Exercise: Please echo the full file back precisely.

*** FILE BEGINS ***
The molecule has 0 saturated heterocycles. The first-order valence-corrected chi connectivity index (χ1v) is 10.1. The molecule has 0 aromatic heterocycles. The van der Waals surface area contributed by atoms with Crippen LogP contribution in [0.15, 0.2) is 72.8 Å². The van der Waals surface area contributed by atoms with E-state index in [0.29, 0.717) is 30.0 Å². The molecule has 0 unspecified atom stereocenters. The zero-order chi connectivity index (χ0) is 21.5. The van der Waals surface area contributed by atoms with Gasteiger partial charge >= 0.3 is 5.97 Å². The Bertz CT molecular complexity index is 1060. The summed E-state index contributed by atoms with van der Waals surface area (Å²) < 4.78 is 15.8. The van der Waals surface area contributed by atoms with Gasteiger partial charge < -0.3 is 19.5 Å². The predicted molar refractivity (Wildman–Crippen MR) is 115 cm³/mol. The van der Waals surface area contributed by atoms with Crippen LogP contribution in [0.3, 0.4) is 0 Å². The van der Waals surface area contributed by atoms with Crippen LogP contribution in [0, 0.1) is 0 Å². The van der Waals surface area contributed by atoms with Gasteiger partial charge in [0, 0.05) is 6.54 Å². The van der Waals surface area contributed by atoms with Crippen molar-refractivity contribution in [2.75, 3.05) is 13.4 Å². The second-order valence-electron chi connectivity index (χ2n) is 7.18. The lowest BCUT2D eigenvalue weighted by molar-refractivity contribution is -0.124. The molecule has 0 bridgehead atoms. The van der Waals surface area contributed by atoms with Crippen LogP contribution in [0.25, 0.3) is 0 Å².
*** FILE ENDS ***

The molecule has 0 saturated heterocycles. The first-order valence-corrected chi connectivity index (χ1v) is 10.1. The molecule has 0 aromatic heterocycles. The van der Waals surface area contributed by atoms with Crippen LogP contribution in [0.15, 0.2) is 72.8 Å². The van der Waals surface area contributed by atoms with E-state index in [0.29, 0.717) is 30.0 Å². The molecule has 0 unspecified atom stereocenters. The zero-order chi connectivity index (χ0) is 21.5. The van der Waals surface area contributed by atoms with Gasteiger partial charge >= 0.3 is 5.97 Å². The Bertz CT molecular complexity index is 1060. The summed E-state index contributed by atoms with van der Waals surface area (Å²) < 4.78 is 15.8. The van der Waals surface area contributed by atoms with Gasteiger partial charge < -0.3 is 19.5 Å². The predicted molar refractivity (Wildman–Crippen MR) is 115 cm³/mol. The van der Waals surface area contributed by atoms with Crippen LogP contribution in [0.3, 0.4) is 0 Å². The van der Waals surface area contributed by atoms with Crippen LogP contribution in [0, 0.1) is 0 Å². The van der Waals surface area contributed by atoms with Gasteiger partial charge in [0, 0.05) is 6.54 Å². The van der Waals surface area contributed by atoms with Crippen molar-refractivity contribution in [2.75, 3.05) is 13.4 Å². The second-order valence-electron chi connectivity index (χ2n) is 7.18. The lowest BCUT2D eigenvalue weighted by molar-refractivity contribution is -0.124. The molecule has 0 bridgehead atoms. The van der Waals surface area contributed by atoms with Crippen LogP contribution in [0.25, 0.3) is 0 Å².